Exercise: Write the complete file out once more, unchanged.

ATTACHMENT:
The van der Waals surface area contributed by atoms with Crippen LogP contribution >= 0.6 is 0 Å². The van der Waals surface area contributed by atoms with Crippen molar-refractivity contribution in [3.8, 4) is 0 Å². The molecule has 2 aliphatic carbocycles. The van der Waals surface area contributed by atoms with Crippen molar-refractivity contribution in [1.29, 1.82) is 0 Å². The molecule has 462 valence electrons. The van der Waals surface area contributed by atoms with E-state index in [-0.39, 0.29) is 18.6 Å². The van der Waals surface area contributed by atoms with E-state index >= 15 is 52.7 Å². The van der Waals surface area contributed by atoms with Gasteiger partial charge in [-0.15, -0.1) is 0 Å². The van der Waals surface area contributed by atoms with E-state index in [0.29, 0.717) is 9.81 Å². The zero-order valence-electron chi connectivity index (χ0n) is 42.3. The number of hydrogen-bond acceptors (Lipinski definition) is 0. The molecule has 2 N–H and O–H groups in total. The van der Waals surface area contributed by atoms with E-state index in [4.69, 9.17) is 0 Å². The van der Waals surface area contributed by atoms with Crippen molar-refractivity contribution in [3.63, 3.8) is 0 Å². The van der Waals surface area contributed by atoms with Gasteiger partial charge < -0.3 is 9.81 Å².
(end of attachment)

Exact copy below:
The van der Waals surface area contributed by atoms with Crippen LogP contribution >= 0.6 is 0 Å². The van der Waals surface area contributed by atoms with Crippen molar-refractivity contribution in [3.8, 4) is 0 Å². The molecule has 2 aliphatic carbocycles. The van der Waals surface area contributed by atoms with Crippen molar-refractivity contribution in [1.29, 1.82) is 0 Å². The molecule has 462 valence electrons. The van der Waals surface area contributed by atoms with E-state index in [-0.39, 0.29) is 18.6 Å². The van der Waals surface area contributed by atoms with E-state index >= 15 is 52.7 Å². The van der Waals surface area contributed by atoms with Gasteiger partial charge in [-0.15, -0.1) is 0 Å². The van der Waals surface area contributed by atoms with E-state index in [0.29, 0.717) is 9.81 Å². The zero-order valence-electron chi connectivity index (χ0n) is 42.3. The number of hydrogen-bond acceptors (Lipinski definition) is 0. The molecule has 2 N–H and O–H groups in total. The van der Waals surface area contributed by atoms with E-state index in [4.69, 9.17) is 0 Å². The van der Waals surface area contributed by atoms with Crippen molar-refractivity contribution in [3.63, 3.8) is 0 Å². The van der Waals surface area contributed by atoms with Gasteiger partial charge < -0.3 is 9.81 Å².